In this delightful story told in English and Spanish, author Monica Brown and illustrator Sara Palacios once again bring the irrepressible Marisol McDonald to life. With her bright red hair, golden brown skin, mismatched outfits, and endearing individuality, this free-spirited Peruvian-Scottish-American girl is headed straight into the hearts of young readers everywhere.
This book does a great job at explaining the realities of the difficult process of obtaining a visa to the United States, which separates families all over. Furthermore, it is realistic in that nowadays technology is able to keep us close to the ones we love who are far away. The English-Spanish fluidity and translations are eloquently done. If you love this book, you should also check out Brown’s Marisol McDonald Doesn’t Match/Marisol McDonald no combina, and Lorraine’s review.
From North to South/Del Norte al Sur
Written by René Colato Laínez
Illustrations by Joe Cepeda
Published by Children’s Book Press 2013
Age Level: K-3
Near the border, the cars began to move very slowly. “Papá, go fast. I want to see Mamá,” I said.
José loves helping Mamá in the garden outside their home in California. But when Mamá is sent back to Mexico for not having proper papers, José and his Papá face an uncertain future. What will it be like to visit Mamá in Tijuana? When will Mamá be able to come home?
Award-winning children’s book author René Colato Laínez tackles the difficult and timely subject of family separation with exquisite tenderness. René is donating a portion of his royalties to El Centro Madre Assunta, a refuge for women and children who are waiting to be reunited with their families up north. Joe Cepeda’s bright and engaging illustrations bring this story of hope to vivid life.
In January Lorraine wrote a post about this book and paired it with My Shoes and I, also written by Laínez and illustrated by Fabricio Vanden Broeck — another book worth checking out. In her post Lorraine hyperlinks compilations of resources and activities made by the author that go along with both of the books.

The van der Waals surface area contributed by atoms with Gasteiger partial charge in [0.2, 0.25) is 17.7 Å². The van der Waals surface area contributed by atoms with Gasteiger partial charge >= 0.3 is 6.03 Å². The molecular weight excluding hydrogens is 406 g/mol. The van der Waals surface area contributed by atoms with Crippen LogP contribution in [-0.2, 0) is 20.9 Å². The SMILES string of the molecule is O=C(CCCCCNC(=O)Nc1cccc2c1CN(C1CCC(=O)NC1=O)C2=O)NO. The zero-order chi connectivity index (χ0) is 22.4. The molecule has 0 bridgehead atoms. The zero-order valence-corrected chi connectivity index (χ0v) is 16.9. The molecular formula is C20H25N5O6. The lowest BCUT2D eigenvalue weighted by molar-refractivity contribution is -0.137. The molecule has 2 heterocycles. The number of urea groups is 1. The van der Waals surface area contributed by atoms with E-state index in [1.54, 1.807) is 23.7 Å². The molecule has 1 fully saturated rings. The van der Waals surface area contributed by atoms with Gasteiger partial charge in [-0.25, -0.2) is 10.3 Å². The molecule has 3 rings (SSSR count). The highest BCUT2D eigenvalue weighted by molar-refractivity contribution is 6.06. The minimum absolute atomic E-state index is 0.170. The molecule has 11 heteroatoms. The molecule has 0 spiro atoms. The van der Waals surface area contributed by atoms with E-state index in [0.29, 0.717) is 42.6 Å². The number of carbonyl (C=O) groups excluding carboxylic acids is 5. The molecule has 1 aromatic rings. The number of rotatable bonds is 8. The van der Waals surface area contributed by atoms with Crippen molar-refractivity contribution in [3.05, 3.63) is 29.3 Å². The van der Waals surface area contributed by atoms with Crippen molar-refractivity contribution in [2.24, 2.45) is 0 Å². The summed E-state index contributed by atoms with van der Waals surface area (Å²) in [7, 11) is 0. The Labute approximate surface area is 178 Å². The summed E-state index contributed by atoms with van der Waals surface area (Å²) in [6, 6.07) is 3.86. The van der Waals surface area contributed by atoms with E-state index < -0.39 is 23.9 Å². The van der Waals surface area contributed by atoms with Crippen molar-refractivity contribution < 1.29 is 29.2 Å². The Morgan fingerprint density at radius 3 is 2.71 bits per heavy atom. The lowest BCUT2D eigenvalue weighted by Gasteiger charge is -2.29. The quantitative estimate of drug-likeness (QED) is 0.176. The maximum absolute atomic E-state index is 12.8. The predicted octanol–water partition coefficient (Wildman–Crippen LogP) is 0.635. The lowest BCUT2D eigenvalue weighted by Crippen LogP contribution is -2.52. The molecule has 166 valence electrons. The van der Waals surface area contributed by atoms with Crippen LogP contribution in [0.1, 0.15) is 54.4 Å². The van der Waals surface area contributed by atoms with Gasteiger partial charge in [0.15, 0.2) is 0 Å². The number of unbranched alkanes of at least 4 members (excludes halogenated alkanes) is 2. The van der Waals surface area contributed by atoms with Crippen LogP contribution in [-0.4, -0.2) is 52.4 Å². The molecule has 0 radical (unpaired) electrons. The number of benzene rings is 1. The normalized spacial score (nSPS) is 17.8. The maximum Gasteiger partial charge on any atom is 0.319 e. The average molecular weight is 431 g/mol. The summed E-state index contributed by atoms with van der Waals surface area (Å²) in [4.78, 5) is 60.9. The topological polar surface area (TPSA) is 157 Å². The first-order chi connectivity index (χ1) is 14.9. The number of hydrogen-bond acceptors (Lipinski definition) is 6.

América Is Her Name/La llaman América
Written by Luis J. Rodríguez
Illustrations by Carlos Vázquez
Published by Curbstone Books 1998
ISBN: 1880684403 (English), 1880684411 (Spanish)
Age Level: 6+
Set in the Pilsen barrio of Chicago, this children’s picture book gives a heartwarming message of hope. The heroine, América, is a primary school student who is unhappy in school until a poet visits the class and inspires the students to express themselves creatively-in Spanish or English. América Is Her Name emphasizes the power of individual creativity in overcoming a difficult environment and establishing self-worth and identity through the young girl América’s desire and determination to be a writer. This story deals realistically with the problems in urban neighborhoods and has an upbeat theme: you can succeed in spite of the odds against you. Carlos Vázquez’s inspired four-color illustrations give a vivid sense of the barrio, as well as the beauty and strength of the young girl América.
This book is available in English and in Spanish.
With this book Rodríguez tackles the difficult subjects of poverty, racism and violence in an eloquent and encouraging manner. His book shows children that expression can give us freedom while in difficult situations that we cannot necessarily control. Furthermore, it encourages children to use their voices, in no matter which language that may be. By writing about a Mixteca girl from Oaxaca living in an urban neighborhood, Rodríguez details the diversity of the people who migrate north to the United States. América’s depictions of Oaxaca through poetry are beautiful. Through poetry América gains agency that she is able to pass along to her mother and brother, which brings the important themes of family and unity into the book. This is definitely a book that should be approached with care due to the sensitive subjects that it brings up.